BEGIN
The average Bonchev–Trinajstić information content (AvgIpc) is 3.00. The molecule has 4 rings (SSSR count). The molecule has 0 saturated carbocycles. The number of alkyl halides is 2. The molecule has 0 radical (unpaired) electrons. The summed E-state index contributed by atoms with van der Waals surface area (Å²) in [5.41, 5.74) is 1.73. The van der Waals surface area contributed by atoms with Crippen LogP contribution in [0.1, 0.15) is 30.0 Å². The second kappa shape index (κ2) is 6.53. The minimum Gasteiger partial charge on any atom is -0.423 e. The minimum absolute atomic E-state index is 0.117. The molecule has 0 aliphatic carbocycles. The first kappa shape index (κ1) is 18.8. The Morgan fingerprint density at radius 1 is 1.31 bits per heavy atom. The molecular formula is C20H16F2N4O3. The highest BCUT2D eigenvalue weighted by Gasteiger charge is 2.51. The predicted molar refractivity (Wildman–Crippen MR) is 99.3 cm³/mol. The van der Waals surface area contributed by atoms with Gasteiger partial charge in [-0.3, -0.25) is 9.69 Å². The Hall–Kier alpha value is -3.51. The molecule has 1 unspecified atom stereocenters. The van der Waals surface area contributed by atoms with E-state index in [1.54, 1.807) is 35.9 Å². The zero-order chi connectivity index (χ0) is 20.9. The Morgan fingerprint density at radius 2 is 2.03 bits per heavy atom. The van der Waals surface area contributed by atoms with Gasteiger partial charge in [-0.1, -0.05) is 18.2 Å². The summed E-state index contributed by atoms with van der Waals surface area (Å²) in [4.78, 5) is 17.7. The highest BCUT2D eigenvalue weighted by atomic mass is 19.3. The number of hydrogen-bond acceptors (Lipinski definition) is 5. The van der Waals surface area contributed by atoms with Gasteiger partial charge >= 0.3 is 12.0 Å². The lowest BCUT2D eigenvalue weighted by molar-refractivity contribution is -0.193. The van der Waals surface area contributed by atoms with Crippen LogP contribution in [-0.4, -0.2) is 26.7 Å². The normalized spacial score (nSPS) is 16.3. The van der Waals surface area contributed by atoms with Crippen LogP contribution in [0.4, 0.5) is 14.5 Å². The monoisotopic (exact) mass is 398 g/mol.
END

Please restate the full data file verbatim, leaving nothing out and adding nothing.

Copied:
The average Bonchev–Trinajstić information content (AvgIpc) is 3.00. The molecule has 4 rings (SSSR count). The molecule has 0 saturated carbocycles. The number of alkyl halides is 2. The molecule has 0 radical (unpaired) electrons. The summed E-state index contributed by atoms with van der Waals surface area (Å²) in [5.41, 5.74) is 1.73. The van der Waals surface area contributed by atoms with Crippen LogP contribution in [0.1, 0.15) is 30.0 Å². The second kappa shape index (κ2) is 6.53. The minimum Gasteiger partial charge on any atom is -0.423 e. The minimum absolute atomic E-state index is 0.117. The molecule has 0 aliphatic carbocycles. The first kappa shape index (κ1) is 18.8. The Morgan fingerprint density at radius 1 is 1.31 bits per heavy atom. The molecular formula is C20H16F2N4O3. The highest BCUT2D eigenvalue weighted by Gasteiger charge is 2.51. The predicted molar refractivity (Wildman–Crippen MR) is 99.3 cm³/mol. The van der Waals surface area contributed by atoms with Gasteiger partial charge in [-0.3, -0.25) is 9.69 Å². The Hall–Kier alpha value is -3.51. The molecule has 1 unspecified atom stereocenters. The van der Waals surface area contributed by atoms with E-state index in [1.54, 1.807) is 35.9 Å². The zero-order chi connectivity index (χ0) is 20.9. The Morgan fingerprint density at radius 2 is 2.03 bits per heavy atom. The van der Waals surface area contributed by atoms with Gasteiger partial charge in [-0.1, -0.05) is 18.2 Å². The summed E-state index contributed by atoms with van der Waals surface area (Å²) in [4.78, 5) is 17.7. The highest BCUT2D eigenvalue weighted by atomic mass is 19.3. The number of hydrogen-bond acceptors (Lipinski definition) is 5. The van der Waals surface area contributed by atoms with Gasteiger partial charge >= 0.3 is 12.0 Å². The lowest BCUT2D eigenvalue weighted by molar-refractivity contribution is -0.193. The van der Waals surface area contributed by atoms with Crippen LogP contribution in [-0.4, -0.2) is 26.7 Å². The normalized spacial score (nSPS) is 16.3. The van der Waals surface area contributed by atoms with Crippen LogP contribution in [0.4, 0.5) is 14.5 Å². The monoisotopic (exact) mass is 398 g/mol.